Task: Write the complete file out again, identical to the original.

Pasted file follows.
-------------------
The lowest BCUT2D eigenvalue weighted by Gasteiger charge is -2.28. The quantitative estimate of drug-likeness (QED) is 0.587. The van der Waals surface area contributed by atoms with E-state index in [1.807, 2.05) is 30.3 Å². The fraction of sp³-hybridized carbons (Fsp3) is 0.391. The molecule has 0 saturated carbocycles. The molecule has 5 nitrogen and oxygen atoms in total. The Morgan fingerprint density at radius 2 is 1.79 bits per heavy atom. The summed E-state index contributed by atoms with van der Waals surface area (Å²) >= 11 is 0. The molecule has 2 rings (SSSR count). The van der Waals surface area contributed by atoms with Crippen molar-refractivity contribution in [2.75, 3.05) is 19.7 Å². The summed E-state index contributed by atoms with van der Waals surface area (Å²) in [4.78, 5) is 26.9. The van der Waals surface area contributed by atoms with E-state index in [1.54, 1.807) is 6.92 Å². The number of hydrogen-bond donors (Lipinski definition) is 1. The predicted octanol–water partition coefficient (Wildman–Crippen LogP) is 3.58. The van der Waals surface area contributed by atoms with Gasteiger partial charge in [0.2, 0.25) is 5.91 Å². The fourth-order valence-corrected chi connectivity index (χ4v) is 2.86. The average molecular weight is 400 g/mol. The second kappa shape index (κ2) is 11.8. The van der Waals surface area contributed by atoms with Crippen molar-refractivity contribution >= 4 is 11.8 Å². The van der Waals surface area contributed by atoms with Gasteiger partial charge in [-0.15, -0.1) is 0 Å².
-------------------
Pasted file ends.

The lowest BCUT2D eigenvalue weighted by Gasteiger charge is -2.28. The quantitative estimate of drug-likeness (QED) is 0.587. The van der Waals surface area contributed by atoms with E-state index in [1.807, 2.05) is 30.3 Å². The fraction of sp³-hybridized carbons (Fsp3) is 0.391. The molecule has 0 saturated carbocycles. The molecule has 5 nitrogen and oxygen atoms in total. The Morgan fingerprint density at radius 2 is 1.79 bits per heavy atom. The summed E-state index contributed by atoms with van der Waals surface area (Å²) >= 11 is 0. The molecule has 2 rings (SSSR count). The van der Waals surface area contributed by atoms with Crippen molar-refractivity contribution in [2.75, 3.05) is 19.7 Å². The summed E-state index contributed by atoms with van der Waals surface area (Å²) in [4.78, 5) is 26.9. The van der Waals surface area contributed by atoms with E-state index in [1.54, 1.807) is 6.92 Å². The number of hydrogen-bond donors (Lipinski definition) is 1. The predicted octanol–water partition coefficient (Wildman–Crippen LogP) is 3.58. The van der Waals surface area contributed by atoms with Gasteiger partial charge in [0.2, 0.25) is 5.91 Å². The fourth-order valence-corrected chi connectivity index (χ4v) is 2.86. The average molecular weight is 400 g/mol. The second kappa shape index (κ2) is 11.8. The van der Waals surface area contributed by atoms with Crippen molar-refractivity contribution >= 4 is 11.8 Å². The van der Waals surface area contributed by atoms with Gasteiger partial charge in [-0.15, -0.1) is 0 Å².